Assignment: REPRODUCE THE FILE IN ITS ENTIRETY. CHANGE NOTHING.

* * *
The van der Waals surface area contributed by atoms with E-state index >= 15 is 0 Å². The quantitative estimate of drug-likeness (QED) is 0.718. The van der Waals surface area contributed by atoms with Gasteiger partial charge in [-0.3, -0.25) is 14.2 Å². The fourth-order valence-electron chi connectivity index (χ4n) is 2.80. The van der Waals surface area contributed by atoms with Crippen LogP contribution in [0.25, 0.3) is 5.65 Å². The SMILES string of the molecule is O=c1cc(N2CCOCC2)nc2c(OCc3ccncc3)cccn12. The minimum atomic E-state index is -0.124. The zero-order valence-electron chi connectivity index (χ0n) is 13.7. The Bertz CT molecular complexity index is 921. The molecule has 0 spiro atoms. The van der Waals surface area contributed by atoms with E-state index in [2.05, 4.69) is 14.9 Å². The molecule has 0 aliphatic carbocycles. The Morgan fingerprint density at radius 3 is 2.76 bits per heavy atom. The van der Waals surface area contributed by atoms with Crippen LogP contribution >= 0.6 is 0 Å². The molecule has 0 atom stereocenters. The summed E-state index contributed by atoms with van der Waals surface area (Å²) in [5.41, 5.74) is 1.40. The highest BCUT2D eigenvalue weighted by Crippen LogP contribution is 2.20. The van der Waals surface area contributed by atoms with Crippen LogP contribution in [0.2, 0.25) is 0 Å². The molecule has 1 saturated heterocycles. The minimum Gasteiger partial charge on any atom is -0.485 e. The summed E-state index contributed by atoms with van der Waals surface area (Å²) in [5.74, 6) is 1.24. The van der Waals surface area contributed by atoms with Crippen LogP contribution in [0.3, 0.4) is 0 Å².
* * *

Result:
The van der Waals surface area contributed by atoms with E-state index >= 15 is 0 Å². The quantitative estimate of drug-likeness (QED) is 0.718. The van der Waals surface area contributed by atoms with Gasteiger partial charge in [-0.3, -0.25) is 14.2 Å². The fourth-order valence-electron chi connectivity index (χ4n) is 2.80. The van der Waals surface area contributed by atoms with Crippen LogP contribution in [0.25, 0.3) is 5.65 Å². The SMILES string of the molecule is O=c1cc(N2CCOCC2)nc2c(OCc3ccncc3)cccn12. The minimum atomic E-state index is -0.124. The zero-order valence-electron chi connectivity index (χ0n) is 13.7. The Bertz CT molecular complexity index is 921. The molecule has 0 spiro atoms. The van der Waals surface area contributed by atoms with E-state index in [2.05, 4.69) is 14.9 Å². The molecule has 0 aliphatic carbocycles. The Morgan fingerprint density at radius 3 is 2.76 bits per heavy atom. The van der Waals surface area contributed by atoms with Crippen LogP contribution >= 0.6 is 0 Å². The molecule has 0 atom stereocenters. The summed E-state index contributed by atoms with van der Waals surface area (Å²) in [5.41, 5.74) is 1.40. The highest BCUT2D eigenvalue weighted by Crippen LogP contribution is 2.20. The van der Waals surface area contributed by atoms with Crippen LogP contribution in [0.2, 0.25) is 0 Å². The molecule has 1 saturated heterocycles. The minimum Gasteiger partial charge on any atom is -0.485 e. The summed E-state index contributed by atoms with van der Waals surface area (Å²) in [5.74, 6) is 1.24. The van der Waals surface area contributed by atoms with Crippen LogP contribution in [0.3, 0.4) is 0 Å².